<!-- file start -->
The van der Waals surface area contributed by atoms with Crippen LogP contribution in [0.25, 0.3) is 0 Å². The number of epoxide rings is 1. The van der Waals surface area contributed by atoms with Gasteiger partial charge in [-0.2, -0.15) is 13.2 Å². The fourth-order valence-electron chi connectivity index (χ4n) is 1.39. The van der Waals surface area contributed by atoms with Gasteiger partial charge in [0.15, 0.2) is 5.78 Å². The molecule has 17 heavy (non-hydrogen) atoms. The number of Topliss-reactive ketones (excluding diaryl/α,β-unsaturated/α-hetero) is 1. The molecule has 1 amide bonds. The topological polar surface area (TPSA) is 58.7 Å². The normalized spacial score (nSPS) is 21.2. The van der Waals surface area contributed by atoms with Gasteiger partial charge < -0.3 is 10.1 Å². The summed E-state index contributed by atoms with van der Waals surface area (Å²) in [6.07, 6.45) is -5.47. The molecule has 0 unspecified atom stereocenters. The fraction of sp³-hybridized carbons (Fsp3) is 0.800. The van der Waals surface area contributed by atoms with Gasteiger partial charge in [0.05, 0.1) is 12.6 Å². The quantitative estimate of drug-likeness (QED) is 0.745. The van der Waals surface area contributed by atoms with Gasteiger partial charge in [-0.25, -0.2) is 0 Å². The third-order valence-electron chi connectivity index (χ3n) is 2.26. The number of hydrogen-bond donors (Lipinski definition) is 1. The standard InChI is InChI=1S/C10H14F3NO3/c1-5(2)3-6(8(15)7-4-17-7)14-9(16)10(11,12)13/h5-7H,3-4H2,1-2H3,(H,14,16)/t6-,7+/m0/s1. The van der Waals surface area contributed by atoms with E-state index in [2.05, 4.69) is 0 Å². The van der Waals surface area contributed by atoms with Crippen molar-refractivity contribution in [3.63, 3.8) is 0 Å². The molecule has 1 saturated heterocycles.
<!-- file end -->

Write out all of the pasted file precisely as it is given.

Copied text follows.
The van der Waals surface area contributed by atoms with Crippen LogP contribution in [0.25, 0.3) is 0 Å². The number of epoxide rings is 1. The van der Waals surface area contributed by atoms with Gasteiger partial charge in [-0.2, -0.15) is 13.2 Å². The fourth-order valence-electron chi connectivity index (χ4n) is 1.39. The van der Waals surface area contributed by atoms with Gasteiger partial charge in [0.15, 0.2) is 5.78 Å². The molecule has 17 heavy (non-hydrogen) atoms. The number of Topliss-reactive ketones (excluding diaryl/α,β-unsaturated/α-hetero) is 1. The molecule has 1 amide bonds. The topological polar surface area (TPSA) is 58.7 Å². The normalized spacial score (nSPS) is 21.2. The van der Waals surface area contributed by atoms with Gasteiger partial charge < -0.3 is 10.1 Å². The summed E-state index contributed by atoms with van der Waals surface area (Å²) in [6.07, 6.45) is -5.47. The molecule has 0 unspecified atom stereocenters. The fraction of sp³-hybridized carbons (Fsp3) is 0.800. The van der Waals surface area contributed by atoms with Gasteiger partial charge in [0.05, 0.1) is 12.6 Å². The quantitative estimate of drug-likeness (QED) is 0.745. The van der Waals surface area contributed by atoms with Gasteiger partial charge in [-0.25, -0.2) is 0 Å². The third-order valence-electron chi connectivity index (χ3n) is 2.26. The number of hydrogen-bond donors (Lipinski definition) is 1. The standard InChI is InChI=1S/C10H14F3NO3/c1-5(2)3-6(8(15)7-4-17-7)14-9(16)10(11,12)13/h5-7H,3-4H2,1-2H3,(H,14,16)/t6-,7+/m0/s1. The van der Waals surface area contributed by atoms with E-state index in [2.05, 4.69) is 0 Å². The van der Waals surface area contributed by atoms with Crippen molar-refractivity contribution in [3.63, 3.8) is 0 Å². The molecule has 1 saturated heterocycles.